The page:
British Soldiers

What did you expect in a garden blog? Of course it’s Lichens! Also known as Red Crest Lichen, I like the name British Soldiers, for the little red fruiting tips. You might prefer to call them Cladonia cristatella, a fruticose lichen.

Lichens are dual organisms, composed of a fungus and an alga. The fungus supplies the alga with water and minerals while the alga manufactures carbohydrates, also used by the fungus.


I found these beautiful lichens growing on pieces of petrified pine, which we call ‘lightard’ or light wood, left when termites eat away the soft cellulose, leaving hardened, resin-rich inedible parts of pine logs and stumps. Lichens grow best where the air is clean and they can grow undisturbed.

Foliose lichens grow along this log, with moss.

I thought these non-flowering plants particularly beautiful, conditions for them being just right as the weather cooled and there was sufficient moisture to sustain them.

I’ve found British soldiers growing on discarded fence posts and other weathered wood. I even found some at the college once, growing on a bench outside the science lab, to the delight of the Biology Professor, Dr. Perry, who had not noticed nor had any of her students. British Soldiers are easily identified by the greyish color and the red tips at the end of fruiting bodies.

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14 Comments

  1. Mary Delle

     /  November 11, 2009

    I love moss and lichens. Your post reminds of living in New York state countryside and exploring the woods for moss, ferns and lichens. They are truly beautiful and so small.

  2. Susan

     /  November 11, 2009

    Great photos of lichens and British soldiers. I love old wood that is covered by lichens. It adds a nice aged feel to a garden.

  3. Amy

     /  November 11, 2009

    I haven't really thought much about it. It really is pretty, though. I will have to pay more attention to notice.

  4. azplantlady

     /  November 11, 2009

    What beautiful lichen. I do love the name too. I often wonder how they come up with common names?

    I do have some lichen growing on some rocks in my garden.

  5. Rosey Pollen

     /  November 11, 2009

    How rude! I am talking about anonymnous with that statement.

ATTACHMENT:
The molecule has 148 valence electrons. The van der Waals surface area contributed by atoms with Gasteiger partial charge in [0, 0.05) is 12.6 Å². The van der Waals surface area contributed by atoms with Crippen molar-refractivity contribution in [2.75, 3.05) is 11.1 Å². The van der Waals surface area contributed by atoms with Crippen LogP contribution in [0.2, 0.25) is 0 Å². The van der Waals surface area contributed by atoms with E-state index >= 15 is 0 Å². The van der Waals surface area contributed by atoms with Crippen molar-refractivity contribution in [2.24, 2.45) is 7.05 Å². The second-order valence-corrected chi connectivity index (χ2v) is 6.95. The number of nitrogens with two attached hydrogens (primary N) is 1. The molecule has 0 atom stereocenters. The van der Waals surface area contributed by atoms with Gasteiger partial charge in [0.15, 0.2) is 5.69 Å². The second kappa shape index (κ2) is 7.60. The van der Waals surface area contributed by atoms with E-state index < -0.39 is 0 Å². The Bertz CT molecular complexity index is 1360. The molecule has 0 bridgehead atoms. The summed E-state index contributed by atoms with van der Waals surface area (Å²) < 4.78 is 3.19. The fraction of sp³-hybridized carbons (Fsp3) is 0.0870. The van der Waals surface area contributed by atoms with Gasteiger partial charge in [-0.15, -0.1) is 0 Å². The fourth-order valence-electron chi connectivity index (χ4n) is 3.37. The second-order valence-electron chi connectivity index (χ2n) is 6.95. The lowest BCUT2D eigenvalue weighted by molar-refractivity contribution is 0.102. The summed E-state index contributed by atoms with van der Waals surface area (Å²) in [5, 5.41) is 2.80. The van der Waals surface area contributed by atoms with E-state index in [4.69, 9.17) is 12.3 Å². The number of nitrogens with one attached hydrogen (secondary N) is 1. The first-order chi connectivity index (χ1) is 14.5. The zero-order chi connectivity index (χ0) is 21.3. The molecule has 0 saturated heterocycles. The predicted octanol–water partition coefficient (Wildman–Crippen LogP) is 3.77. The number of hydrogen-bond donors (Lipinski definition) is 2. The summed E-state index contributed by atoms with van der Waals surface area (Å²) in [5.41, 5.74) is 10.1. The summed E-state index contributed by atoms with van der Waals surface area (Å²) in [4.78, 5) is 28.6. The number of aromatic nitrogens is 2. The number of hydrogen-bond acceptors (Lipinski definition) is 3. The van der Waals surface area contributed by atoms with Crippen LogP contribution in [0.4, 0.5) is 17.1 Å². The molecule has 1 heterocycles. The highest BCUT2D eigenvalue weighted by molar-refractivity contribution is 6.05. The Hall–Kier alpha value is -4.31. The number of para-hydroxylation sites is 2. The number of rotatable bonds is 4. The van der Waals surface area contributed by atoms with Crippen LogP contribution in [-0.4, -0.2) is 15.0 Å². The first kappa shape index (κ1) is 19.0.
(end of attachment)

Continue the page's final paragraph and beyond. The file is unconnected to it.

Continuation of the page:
I have heard that it takes hundreds of years for lichen to grow and we shouldn't disturb them. I appreciate anything green, so thanks for this post. Although a hunky soldier would have been nice. 🙂

  6. donna

     /  November 11, 2009

    I'm a fan of both lichens and moss. Enjoyed learning about the Red Crest Lichen…..interesting.

  7. Wendy

     /  November 10, 2009

    I'm echoing Sue's message about paying closer attention. I don't think I've ever seen the red tips on lichen. I don't particularly like it, but then again, haven't taken a good look at lichen. I do love moss and find your photos of the moss covered logs beautiful.

  8. Helen

     /  November 10, 2009

    Likin' the lichen! Great information and photos.

  9. Grace Peterson

     /  November 10, 2009

    Hi Nell~~ The air in my neck of the woods must be really clean because moss and lichen are all growing all over the place. In fact just this morning I took a photo of green moss growing on my fence. They are very cool plants. I've never heard them referred to as British Soldiers. Kinda cool.

  10. Deborah at Kilbourne Grove

     /  November 10, 2009

    What beautiful, beautiful photographs!

  11. Kiki

     /  November 10, 2009

    Truly beautiful photos..wonderful post!! I love it!

  12. Corner Gardener Sue

     /  November 10, 2009

    Hi Nell,
    I don't think much about lichens. Your post made me want to pay more attention. I enjoyed your information, and love your photos!

  13. Randy Emmitt

     /  November 10, 2009

    Neil Jean,

    Thanks for picking my post tonight! You know is is now lichen season. I have a friend that can go into about any forest around here (Durham, NC) and find 30 species of lichen.

  14. Benjamin Vogt

     /  November 10, 2009

    Gotta find green anywhere at this time of year. Though the average high is 50, it's in the 60s, so maybe the trees will leaf out again…?

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